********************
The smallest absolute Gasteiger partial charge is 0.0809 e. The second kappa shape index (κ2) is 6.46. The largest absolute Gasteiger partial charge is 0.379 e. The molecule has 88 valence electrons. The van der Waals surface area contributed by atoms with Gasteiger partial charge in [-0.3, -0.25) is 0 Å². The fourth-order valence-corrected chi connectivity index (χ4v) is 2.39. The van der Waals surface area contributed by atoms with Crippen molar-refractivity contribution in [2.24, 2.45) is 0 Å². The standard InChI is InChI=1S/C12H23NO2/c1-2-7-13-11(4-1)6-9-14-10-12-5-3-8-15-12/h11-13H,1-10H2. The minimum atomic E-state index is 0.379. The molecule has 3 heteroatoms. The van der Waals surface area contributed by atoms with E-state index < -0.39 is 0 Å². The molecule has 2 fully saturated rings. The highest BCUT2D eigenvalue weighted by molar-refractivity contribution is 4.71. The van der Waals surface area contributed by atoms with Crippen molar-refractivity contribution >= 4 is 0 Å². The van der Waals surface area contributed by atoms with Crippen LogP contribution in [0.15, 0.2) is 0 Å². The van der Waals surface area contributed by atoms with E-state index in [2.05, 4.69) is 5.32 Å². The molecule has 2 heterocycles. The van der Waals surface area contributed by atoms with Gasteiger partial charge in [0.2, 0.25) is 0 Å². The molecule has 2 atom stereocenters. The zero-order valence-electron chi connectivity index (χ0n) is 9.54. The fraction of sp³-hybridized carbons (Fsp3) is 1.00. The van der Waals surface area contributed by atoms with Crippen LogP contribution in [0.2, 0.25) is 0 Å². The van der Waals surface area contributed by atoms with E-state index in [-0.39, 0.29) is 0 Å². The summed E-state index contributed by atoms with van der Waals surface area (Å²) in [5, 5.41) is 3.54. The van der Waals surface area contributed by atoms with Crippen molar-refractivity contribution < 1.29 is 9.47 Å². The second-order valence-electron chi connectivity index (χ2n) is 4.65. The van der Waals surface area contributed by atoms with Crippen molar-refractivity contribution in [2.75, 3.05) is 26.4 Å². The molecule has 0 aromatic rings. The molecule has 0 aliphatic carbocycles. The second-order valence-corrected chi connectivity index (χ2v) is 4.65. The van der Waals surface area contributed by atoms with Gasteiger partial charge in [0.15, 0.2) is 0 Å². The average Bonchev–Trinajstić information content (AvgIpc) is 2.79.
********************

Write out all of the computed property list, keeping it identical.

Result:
The smallest absolute Gasteiger partial charge is 0.0809 e. The second kappa shape index (κ2) is 6.46. The largest absolute Gasteiger partial charge is 0.379 e. The molecule has 88 valence electrons. The van der Waals surface area contributed by atoms with Gasteiger partial charge in [-0.3, -0.25) is 0 Å². The fourth-order valence-corrected chi connectivity index (χ4v) is 2.39. The van der Waals surface area contributed by atoms with Crippen molar-refractivity contribution in [2.24, 2.45) is 0 Å². The standard InChI is InChI=1S/C12H23NO2/c1-2-7-13-11(4-1)6-9-14-10-12-5-3-8-15-12/h11-13H,1-10H2. The minimum atomic E-state index is 0.379. The molecule has 3 heteroatoms. The van der Waals surface area contributed by atoms with E-state index < -0.39 is 0 Å². The molecule has 2 fully saturated rings. The highest BCUT2D eigenvalue weighted by molar-refractivity contribution is 4.71. The van der Waals surface area contributed by atoms with Crippen molar-refractivity contribution >= 4 is 0 Å². The van der Waals surface area contributed by atoms with Crippen LogP contribution in [0.15, 0.2) is 0 Å². The van der Waals surface area contributed by atoms with E-state index in [2.05, 4.69) is 5.32 Å². The molecule has 2 heterocycles. The van der Waals surface area contributed by atoms with Gasteiger partial charge in [0.2, 0.25) is 0 Å². The molecule has 2 atom stereocenters. The zero-order valence-electron chi connectivity index (χ0n) is 9.54. The fraction of sp³-hybridized carbons (Fsp3) is 1.00. The van der Waals surface area contributed by atoms with Crippen LogP contribution in [0.2, 0.25) is 0 Å². The van der Waals surface area contributed by atoms with E-state index in [-0.39, 0.29) is 0 Å². The summed E-state index contributed by atoms with van der Waals surface area (Å²) in [5, 5.41) is 3.54. The van der Waals surface area contributed by atoms with Crippen molar-refractivity contribution < 1.29 is 9.47 Å². The second-order valence-electron chi connectivity index (χ2n) is 4.65. The van der Waals surface area contributed by atoms with Crippen molar-refractivity contribution in [2.75, 3.05) is 26.4 Å². The molecule has 0 aromatic rings. The molecule has 0 aliphatic carbocycles. The second-order valence-corrected chi connectivity index (χ2v) is 4.65. The van der Waals surface area contributed by atoms with Gasteiger partial charge in [0.15, 0.2) is 0 Å². The average Bonchev–Trinajstić information content (AvgIpc) is 2.79.